TRENTON — Snowflakes? Please. These New Jersey students say they won't melt after Election Night, no matter how it turns out.

Brown University and Vassar College student Democratic organizations were so concerned about watching midterm election coverage in the same venue that they had watched the 2016 presidential election results that they moved their respective events to a different venue,  according to Politico.

That won't be necessary in New Jersey. College Democrats here have been working to get out the vote and are confident this time that the results will be more to their liking.

"I don't think there are really any groups on campus who take the results so hard," said Garrett Racz, president of The College of New Jersey College Democrats, adding that TCNJ has facilities to help those who may have emotional issues with the results. "We're just focused on getting the vote out and whatever happens happens. We got through 2016 and we'll get through 2018."

At the school, the campus Democrats and Republicans cross the aisle and meet together regularly.

"We break down barriers with opposing viewpoints and work together," said Racz, a junior political science major.

Michael Zhadanovsky, executive director of Rutgers University College Democrats, said members are taking active roles in campaigns in their home districts.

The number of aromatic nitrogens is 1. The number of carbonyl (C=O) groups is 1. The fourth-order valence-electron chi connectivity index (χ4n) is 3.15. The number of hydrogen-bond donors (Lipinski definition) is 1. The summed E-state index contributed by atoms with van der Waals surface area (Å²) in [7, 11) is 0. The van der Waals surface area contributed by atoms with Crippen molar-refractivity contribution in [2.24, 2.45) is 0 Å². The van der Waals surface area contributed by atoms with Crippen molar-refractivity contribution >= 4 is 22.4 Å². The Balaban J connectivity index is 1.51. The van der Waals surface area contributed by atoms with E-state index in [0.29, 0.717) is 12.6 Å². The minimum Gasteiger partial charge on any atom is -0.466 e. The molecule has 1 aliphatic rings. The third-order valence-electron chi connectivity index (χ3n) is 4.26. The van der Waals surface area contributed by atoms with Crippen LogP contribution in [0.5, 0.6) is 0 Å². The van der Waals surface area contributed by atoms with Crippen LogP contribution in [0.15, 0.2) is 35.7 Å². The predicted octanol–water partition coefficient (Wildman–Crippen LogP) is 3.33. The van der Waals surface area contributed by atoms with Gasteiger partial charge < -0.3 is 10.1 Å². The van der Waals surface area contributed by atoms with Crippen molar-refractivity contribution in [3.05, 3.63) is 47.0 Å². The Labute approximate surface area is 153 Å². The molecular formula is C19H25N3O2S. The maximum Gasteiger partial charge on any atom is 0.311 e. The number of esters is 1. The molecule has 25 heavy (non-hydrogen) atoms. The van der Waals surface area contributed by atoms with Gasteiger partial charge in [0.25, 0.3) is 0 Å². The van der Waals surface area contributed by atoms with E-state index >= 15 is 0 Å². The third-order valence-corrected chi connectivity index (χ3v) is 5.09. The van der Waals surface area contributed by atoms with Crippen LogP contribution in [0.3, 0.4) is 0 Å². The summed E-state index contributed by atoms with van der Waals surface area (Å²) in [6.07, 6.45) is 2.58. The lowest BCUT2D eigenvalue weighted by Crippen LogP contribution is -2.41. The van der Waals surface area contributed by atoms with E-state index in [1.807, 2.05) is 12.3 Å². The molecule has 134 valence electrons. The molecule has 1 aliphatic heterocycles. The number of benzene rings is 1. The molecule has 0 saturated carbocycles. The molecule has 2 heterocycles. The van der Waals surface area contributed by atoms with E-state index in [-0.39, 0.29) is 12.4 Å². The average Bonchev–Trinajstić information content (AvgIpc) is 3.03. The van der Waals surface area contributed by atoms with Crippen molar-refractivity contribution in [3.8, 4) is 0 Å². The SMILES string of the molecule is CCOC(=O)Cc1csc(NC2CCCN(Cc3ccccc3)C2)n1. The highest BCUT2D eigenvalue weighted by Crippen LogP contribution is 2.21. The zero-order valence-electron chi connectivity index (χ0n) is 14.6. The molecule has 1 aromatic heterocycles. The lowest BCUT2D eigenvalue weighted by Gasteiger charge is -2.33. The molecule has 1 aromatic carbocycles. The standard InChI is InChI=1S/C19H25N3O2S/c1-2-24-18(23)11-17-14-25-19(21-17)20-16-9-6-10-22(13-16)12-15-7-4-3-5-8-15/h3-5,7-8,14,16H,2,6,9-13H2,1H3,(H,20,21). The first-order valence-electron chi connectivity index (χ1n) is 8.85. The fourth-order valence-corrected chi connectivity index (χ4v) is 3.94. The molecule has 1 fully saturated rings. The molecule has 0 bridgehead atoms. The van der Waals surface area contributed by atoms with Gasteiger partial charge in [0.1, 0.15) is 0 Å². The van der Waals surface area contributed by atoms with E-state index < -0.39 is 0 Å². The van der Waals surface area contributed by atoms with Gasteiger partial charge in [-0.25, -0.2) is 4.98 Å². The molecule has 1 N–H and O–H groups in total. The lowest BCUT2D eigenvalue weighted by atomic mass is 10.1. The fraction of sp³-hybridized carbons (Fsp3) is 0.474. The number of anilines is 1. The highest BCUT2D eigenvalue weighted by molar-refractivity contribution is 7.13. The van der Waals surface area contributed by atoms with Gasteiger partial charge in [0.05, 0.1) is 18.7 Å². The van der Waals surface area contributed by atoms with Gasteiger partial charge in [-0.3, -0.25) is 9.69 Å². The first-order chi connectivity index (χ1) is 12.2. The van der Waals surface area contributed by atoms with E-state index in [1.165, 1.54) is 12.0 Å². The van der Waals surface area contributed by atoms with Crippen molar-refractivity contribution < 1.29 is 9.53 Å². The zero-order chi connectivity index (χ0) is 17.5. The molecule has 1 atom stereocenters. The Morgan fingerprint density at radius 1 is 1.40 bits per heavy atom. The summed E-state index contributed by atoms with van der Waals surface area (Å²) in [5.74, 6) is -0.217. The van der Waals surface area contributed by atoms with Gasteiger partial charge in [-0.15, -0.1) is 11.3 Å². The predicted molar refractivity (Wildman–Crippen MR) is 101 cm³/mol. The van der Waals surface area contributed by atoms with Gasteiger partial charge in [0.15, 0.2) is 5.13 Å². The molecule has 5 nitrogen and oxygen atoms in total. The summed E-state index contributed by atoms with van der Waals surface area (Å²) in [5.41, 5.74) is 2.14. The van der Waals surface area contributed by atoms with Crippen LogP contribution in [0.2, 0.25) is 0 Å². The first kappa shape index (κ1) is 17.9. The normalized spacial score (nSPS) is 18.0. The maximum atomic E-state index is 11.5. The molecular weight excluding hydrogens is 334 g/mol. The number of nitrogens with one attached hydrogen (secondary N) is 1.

"In 2016 there was complacency on college campuses. A lot of people thought they could sit it out because they thought Hillary (Clinton) was going to get elected. There's been a drastic change this year."

The double-major in political science/information technology is confident members can handle defeat if their candidates don't win.

"I personally would be upset but not to the point where I wouldn't be able to go back to the room I was in. If you're a college student you should be able to handle yourself."

High school students were also deeply affected by the 2016 results and channeled their frustration into participating in political action. Elizabeth Meyer, of Branchburg, helped students organize the Women's March in Washington after Trump's inauguration and the March for Our Lives event in Newark.

"One of the kids I worked with, a high school senior, contacted me saying that he was nervous. I told him that I don't know what to expect either but I am hopeful," Meyer said. "But at the same time we have to be realistic and look back to November 2016 and remember what happened. Remember what the polls were saying and how it didn't exactly turn out the ways the polls predicted."

Regardless who wins Tuesday, Meyer said she told the student that their work is not over.

Meyer said the students are aware of young people being called "snowflakes" but encouraged them to be more than a label.

"We are not the labels people tell us we are. Our actions determine who we really are as people and individuals. We may not have the power to determine how things turn out on Tuesday but the power we do have is in how to react to those results," Meyer said.

Contact reporter Dan Alexander at or via Twitter @DanAlexanderNJ

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